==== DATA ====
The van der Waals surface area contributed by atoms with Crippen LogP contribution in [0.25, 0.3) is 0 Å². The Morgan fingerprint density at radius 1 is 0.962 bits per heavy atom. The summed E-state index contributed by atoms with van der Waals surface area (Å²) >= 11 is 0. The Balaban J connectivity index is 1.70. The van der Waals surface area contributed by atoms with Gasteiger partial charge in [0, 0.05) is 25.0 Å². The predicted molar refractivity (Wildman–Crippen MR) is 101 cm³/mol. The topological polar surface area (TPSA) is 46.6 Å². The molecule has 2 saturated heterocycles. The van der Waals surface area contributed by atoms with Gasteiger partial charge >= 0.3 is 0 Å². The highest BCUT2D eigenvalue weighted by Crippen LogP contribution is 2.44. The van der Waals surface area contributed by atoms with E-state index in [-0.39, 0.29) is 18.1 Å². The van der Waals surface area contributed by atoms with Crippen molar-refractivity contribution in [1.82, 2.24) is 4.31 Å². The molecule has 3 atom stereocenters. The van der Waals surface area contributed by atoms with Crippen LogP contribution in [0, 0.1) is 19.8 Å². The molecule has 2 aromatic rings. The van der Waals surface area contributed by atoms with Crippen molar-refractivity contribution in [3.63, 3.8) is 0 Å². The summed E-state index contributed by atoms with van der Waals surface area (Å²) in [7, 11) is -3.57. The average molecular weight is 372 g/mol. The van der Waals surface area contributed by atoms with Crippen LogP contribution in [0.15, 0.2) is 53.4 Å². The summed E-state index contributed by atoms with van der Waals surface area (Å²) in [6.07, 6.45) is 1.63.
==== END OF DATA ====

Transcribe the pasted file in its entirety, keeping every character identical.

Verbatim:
The van der Waals surface area contributed by atoms with Crippen LogP contribution in [0.25, 0.3) is 0 Å². The Morgan fingerprint density at radius 1 is 0.962 bits per heavy atom. The summed E-state index contributed by atoms with van der Waals surface area (Å²) >= 11 is 0. The Balaban J connectivity index is 1.70. The van der Waals surface area contributed by atoms with Gasteiger partial charge in [0, 0.05) is 25.0 Å². The predicted molar refractivity (Wildman–Crippen MR) is 101 cm³/mol. The topological polar surface area (TPSA) is 46.6 Å². The molecule has 2 saturated heterocycles. The van der Waals surface area contributed by atoms with Gasteiger partial charge >= 0.3 is 0 Å². The highest BCUT2D eigenvalue weighted by Crippen LogP contribution is 2.44. The van der Waals surface area contributed by atoms with E-state index in [-0.39, 0.29) is 18.1 Å². The van der Waals surface area contributed by atoms with Crippen molar-refractivity contribution in [1.82, 2.24) is 4.31 Å². The molecule has 3 atom stereocenters. The van der Waals surface area contributed by atoms with Crippen LogP contribution in [0, 0.1) is 19.8 Å². The molecule has 2 aromatic rings. The van der Waals surface area contributed by atoms with Crippen molar-refractivity contribution in [3.63, 3.8) is 0 Å². The summed E-state index contributed by atoms with van der Waals surface area (Å²) in [7, 11) is -3.57. The average molecular weight is 372 g/mol. The van der Waals surface area contributed by atoms with Crippen LogP contribution in [0.15, 0.2) is 53.4 Å². The summed E-state index contributed by atoms with van der Waals surface area (Å²) in [6.07, 6.45) is 1.63.